Is it possible to train neural networks such that certain activations are rewarded and some other activations are penalized? In other words, I would like the network to generate preferred values more often. An examples of this would be:

Assume that a neuron has 25 inputs and the values of inputs are restricted to [-1, 1] interval. I have quantized the inputs so that each input has 3 possible values. As a result, there are 3^25 potential combinations of the inputs. I would like the majority of these combinations to produce an output that is greater than 0.5. Additionally, the smaller portion of combinations produce values in the [-1, 0.5) range.

Can I do this by somehow modifying the activation function? If yes, how should I enforce the requirements?

In general, would a network that is trained this way be able to perform classification as well as a network that does not have such limitations?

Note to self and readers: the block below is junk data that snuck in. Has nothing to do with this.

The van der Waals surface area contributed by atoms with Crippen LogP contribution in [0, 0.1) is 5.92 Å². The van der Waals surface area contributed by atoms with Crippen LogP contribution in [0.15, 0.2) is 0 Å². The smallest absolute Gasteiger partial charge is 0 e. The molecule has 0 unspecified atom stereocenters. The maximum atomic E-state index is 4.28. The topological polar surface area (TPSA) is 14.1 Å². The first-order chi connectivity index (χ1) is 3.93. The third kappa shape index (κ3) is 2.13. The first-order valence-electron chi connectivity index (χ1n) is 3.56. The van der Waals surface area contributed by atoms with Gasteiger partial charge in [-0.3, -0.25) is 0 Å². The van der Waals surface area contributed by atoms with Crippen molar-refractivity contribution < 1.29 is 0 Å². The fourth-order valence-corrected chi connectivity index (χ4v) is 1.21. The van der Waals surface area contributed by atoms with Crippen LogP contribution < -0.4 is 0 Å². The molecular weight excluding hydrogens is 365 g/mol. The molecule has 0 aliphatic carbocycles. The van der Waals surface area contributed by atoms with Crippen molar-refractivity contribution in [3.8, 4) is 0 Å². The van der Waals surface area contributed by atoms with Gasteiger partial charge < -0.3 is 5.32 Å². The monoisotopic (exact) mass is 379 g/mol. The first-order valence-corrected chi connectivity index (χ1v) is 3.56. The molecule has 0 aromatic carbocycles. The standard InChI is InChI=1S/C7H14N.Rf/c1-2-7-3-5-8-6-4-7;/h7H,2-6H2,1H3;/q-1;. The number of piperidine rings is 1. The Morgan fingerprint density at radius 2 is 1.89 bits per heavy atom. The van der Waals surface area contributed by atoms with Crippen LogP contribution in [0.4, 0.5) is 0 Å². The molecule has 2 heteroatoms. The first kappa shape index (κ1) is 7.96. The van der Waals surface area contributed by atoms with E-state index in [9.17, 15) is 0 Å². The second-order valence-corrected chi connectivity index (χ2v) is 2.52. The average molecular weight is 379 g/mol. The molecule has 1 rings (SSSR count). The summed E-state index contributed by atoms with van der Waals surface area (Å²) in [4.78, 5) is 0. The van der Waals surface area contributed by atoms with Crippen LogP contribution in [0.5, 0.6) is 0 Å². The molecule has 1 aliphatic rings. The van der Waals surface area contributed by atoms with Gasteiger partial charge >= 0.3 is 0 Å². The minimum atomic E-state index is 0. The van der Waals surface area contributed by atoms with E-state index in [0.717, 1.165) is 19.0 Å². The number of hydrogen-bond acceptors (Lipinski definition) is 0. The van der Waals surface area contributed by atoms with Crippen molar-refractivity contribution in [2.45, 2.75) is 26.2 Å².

1 Answer 1


I'm not sure what do you mean by 'preferring' some activations, but there are ways to 'encourage' something similar.

  1. Prefer activations that are bigger than a certain threshold, e.g, positive activations

If you use ReLU (Rectified Linear Unit) as activation function, you'll only get positive values.

  1. Prefer activations that are within a certain range, e.g., [-0.5, 0.5]

You can use activation function that clips activations to your range.

It would be also helpful if you shared something on context, since there may be other techniques that work in a similar way (for example Batch Normalization sort of encourages activations to be standardized, and weight decay also has some effect on activations because it penalizes 'big' weights).

  • $\begingroup$ You're right. I think the examples I provided didn't reflect what I had in mind well. I updated my post with a better example. $\endgroup$
    – Matt
    Commented Feb 19, 2018 at 1:07
  • $\begingroup$ In my previous examples, for example in 1., I do not want to eliminate the chance of having negative values, I just want to see positive values more often than negative values. $\endgroup$
    – Matt
    Commented Feb 19, 2018 at 1:17

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